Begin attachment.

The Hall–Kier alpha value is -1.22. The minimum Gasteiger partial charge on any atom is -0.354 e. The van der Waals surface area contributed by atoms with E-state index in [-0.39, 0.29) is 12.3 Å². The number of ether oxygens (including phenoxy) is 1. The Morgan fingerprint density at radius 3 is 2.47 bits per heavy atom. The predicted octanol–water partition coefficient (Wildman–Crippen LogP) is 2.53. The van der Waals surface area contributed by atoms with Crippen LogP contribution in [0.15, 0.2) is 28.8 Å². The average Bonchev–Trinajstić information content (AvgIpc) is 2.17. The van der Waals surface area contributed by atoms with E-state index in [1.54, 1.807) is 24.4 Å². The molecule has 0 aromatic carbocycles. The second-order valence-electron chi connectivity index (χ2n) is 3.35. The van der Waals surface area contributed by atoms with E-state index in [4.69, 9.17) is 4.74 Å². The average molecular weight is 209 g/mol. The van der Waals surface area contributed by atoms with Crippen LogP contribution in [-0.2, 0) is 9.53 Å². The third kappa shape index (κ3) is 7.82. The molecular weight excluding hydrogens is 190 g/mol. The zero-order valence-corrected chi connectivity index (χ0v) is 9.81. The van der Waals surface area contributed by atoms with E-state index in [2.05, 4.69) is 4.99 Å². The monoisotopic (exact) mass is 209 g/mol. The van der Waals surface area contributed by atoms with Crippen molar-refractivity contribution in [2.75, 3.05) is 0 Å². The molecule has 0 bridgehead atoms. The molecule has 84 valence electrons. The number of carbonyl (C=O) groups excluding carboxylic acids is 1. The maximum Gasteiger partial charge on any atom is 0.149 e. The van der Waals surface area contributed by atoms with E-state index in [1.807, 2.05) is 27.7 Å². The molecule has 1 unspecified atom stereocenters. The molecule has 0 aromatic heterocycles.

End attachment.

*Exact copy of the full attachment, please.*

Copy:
The Hall–Kier alpha value is -1.22. The minimum Gasteiger partial charge on any atom is -0.354 e. The van der Waals surface area contributed by atoms with E-state index in [-0.39, 0.29) is 12.3 Å². The number of ether oxygens (including phenoxy) is 1. The Morgan fingerprint density at radius 3 is 2.47 bits per heavy atom. The predicted octanol–water partition coefficient (Wildman–Crippen LogP) is 2.53. The van der Waals surface area contributed by atoms with Crippen LogP contribution in [0.15, 0.2) is 28.8 Å². The average Bonchev–Trinajstić information content (AvgIpc) is 2.17. The van der Waals surface area contributed by atoms with E-state index in [1.54, 1.807) is 24.4 Å². The molecule has 0 aromatic carbocycles. The second-order valence-electron chi connectivity index (χ2n) is 3.35. The van der Waals surface area contributed by atoms with E-state index in [4.69, 9.17) is 4.74 Å². The average molecular weight is 209 g/mol. The van der Waals surface area contributed by atoms with Crippen LogP contribution in [-0.2, 0) is 9.53 Å². The third kappa shape index (κ3) is 7.82. The molecular weight excluding hydrogens is 190 g/mol. The zero-order valence-corrected chi connectivity index (χ0v) is 9.81. The van der Waals surface area contributed by atoms with E-state index in [2.05, 4.69) is 4.99 Å². The monoisotopic (exact) mass is 209 g/mol. The van der Waals surface area contributed by atoms with Crippen molar-refractivity contribution in [2.75, 3.05) is 0 Å². The molecule has 0 bridgehead atoms. The molecule has 84 valence electrons. The number of carbonyl (C=O) groups excluding carboxylic acids is 1. The maximum Gasteiger partial charge on any atom is 0.149 e. The van der Waals surface area contributed by atoms with E-state index in [1.807, 2.05) is 27.7 Å². The molecule has 1 unspecified atom stereocenters. The molecule has 0 aromatic heterocycles.